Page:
Advice to Rising Stars: Continue to be the leaders that have you been! The next few years are going to be increasingly challenging for both industry and government. Now more than ever, the rest of the industry/agency — and to a degree, the country — needs you to continue to do what you have been doing. Additionally, I advise each of you to take on a protégé — help create the future Rising Stars!

Lena Trudeau
General Services Administration

What marks someone as a Rising Star: Someone who has the ability to focus on solving critical problems and, in doing so, produce meaningful outcomes and measurable results. All of this year’s awardees differentiated themselves in the ways they tackled their respective challenges: Leading from the middle or even the front line of their organizations, demonstrating the value that diverse teams and divergent views bring to the table, and exhibiting great tenacity in the pursuit of their goals.

Advice to Rising Stars: Work on problems you're passionate about solving. Work with people you respect and can learn from. Empower others and become a force multiplier. Stay focused on outcomes. And don't forget to take care of yourself — it's a long road!

Gary L. Winkler
Cyber Solutions and Services

What marks someone as a Rising Star: Someone who has demonstrated that they have the expertise in their field necessary to accomplish unusually challenging objectives, along with the potential to lead at higher levels due to their prior experience and successes. Rising Stars prove themselves to be highly effective in working with others to accomplish tough, complex missions. Collaboration is important because, after all, the really tough work lies between the seams of organizations and functions.

Advice to Rising Stars: Continue to challenge both yourself and your organization to achieve more results. Get involved in setting strategic direction and developing the implementation plans for executing those strategies, and then see it through. And don't sit still: Stay in an assignment long enough to accomplish some stated objectives and learn new skills, and then move on to new assignments and challenges. Never forget that teamwork is what got you where you are today, and teamwork is essential to lead and succeed at higher levels. Also, don't forget that your family and significant others play an important role in your success. They are one of the glass balls that you cannot afford to drop. Life is a team sport!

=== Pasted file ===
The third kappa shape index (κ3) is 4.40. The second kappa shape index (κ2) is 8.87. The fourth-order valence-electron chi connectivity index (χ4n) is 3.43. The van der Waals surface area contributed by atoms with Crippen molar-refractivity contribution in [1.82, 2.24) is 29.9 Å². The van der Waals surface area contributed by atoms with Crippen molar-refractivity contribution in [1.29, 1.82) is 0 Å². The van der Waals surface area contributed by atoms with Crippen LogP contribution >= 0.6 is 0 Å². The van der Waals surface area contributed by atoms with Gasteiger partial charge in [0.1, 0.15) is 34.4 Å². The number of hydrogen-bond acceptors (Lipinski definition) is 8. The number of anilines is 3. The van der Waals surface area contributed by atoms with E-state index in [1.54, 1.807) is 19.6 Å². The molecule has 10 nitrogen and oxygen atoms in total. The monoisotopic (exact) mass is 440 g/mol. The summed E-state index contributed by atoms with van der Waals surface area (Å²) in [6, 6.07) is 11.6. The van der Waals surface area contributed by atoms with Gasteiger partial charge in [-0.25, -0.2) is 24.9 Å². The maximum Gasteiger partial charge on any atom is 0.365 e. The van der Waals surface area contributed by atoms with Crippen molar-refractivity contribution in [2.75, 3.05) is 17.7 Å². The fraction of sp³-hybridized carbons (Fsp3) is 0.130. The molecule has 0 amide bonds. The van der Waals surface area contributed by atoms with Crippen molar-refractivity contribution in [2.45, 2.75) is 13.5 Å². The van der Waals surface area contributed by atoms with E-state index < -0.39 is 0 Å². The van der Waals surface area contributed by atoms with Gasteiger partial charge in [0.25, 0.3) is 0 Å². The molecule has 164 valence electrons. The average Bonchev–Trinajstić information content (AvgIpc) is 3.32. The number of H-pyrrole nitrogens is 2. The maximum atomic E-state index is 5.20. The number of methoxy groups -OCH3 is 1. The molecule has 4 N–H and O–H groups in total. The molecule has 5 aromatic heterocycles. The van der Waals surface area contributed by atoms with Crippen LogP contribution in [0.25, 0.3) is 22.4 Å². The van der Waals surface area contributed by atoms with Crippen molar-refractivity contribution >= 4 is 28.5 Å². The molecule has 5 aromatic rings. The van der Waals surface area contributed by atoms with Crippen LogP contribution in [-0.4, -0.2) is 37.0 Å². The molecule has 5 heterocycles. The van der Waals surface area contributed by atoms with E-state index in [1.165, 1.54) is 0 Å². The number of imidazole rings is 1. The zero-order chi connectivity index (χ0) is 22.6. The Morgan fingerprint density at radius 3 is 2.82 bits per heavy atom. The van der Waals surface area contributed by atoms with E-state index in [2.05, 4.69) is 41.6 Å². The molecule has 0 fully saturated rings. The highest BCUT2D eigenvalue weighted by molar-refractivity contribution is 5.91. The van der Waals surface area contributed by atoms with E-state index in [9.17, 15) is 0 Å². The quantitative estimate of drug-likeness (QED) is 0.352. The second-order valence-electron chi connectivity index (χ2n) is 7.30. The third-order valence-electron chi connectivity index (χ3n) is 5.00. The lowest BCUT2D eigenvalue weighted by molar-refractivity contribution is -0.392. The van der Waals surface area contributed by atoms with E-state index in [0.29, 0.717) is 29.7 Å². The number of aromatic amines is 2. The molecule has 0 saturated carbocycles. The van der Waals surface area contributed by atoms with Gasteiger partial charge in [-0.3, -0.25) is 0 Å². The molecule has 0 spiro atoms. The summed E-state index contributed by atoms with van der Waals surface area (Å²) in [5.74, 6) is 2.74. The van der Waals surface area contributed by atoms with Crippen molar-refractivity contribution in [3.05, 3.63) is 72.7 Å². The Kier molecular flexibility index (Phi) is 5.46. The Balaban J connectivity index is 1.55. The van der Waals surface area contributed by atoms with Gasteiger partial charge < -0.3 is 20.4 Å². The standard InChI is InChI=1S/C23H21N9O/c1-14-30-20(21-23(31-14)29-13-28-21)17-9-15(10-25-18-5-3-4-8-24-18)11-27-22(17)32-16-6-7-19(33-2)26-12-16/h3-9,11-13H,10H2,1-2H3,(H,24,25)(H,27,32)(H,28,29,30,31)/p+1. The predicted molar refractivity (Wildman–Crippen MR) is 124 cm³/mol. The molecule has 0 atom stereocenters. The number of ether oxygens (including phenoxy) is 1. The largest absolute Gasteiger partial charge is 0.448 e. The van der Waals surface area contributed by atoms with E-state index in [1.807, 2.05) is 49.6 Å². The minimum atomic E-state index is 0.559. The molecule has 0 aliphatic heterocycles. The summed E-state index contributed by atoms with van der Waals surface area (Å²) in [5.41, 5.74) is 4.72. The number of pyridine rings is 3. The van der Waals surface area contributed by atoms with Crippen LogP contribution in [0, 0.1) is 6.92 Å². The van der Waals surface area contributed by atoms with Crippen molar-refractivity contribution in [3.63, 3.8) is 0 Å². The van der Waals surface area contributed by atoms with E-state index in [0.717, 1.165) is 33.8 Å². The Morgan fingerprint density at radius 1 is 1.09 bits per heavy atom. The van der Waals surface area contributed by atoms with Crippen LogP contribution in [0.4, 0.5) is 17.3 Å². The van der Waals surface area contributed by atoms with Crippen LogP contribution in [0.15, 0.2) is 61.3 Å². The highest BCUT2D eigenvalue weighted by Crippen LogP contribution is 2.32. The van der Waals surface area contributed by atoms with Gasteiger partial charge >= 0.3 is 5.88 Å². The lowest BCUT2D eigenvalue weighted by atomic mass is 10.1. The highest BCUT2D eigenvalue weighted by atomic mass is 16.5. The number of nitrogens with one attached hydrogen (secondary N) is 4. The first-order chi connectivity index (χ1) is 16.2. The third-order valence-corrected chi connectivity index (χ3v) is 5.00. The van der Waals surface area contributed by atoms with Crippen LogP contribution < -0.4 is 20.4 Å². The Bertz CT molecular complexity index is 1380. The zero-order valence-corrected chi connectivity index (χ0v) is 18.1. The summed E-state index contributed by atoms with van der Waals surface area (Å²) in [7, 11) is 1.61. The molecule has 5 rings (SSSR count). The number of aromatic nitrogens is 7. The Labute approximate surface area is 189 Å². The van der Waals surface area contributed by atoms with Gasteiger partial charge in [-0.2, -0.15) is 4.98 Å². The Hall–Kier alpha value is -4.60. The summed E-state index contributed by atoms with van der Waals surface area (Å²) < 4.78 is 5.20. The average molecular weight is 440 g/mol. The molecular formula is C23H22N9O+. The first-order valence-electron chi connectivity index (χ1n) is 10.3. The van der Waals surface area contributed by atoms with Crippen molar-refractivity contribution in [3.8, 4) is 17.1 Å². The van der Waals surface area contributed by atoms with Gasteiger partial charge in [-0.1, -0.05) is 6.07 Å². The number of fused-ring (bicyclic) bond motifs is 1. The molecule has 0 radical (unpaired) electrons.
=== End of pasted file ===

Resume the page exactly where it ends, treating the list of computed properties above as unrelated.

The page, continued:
• Management
    shutterstock image By enzozo; photo ID: 319763930

    Where does the TMF Board go from here?

    With a $1 billion cash infusion, relaxed repayment guidelines and a surge in proposals from federal agencies, questions have been raised about whether the board overseeing the Technology Modernization Fund has been scaled to cope with its newfound popularity.

  • IT Modernization
    shutterstock image By enzozo; photo ID: 319763930

    OMB provides key guidance for TMF proposals amid surge in submissions

    Deputy Federal CIO Maria Roat details what makes for a winning Technology Modernization Fund proposal as agencies continue to submit major IT projects for potential funding.

Stay Connected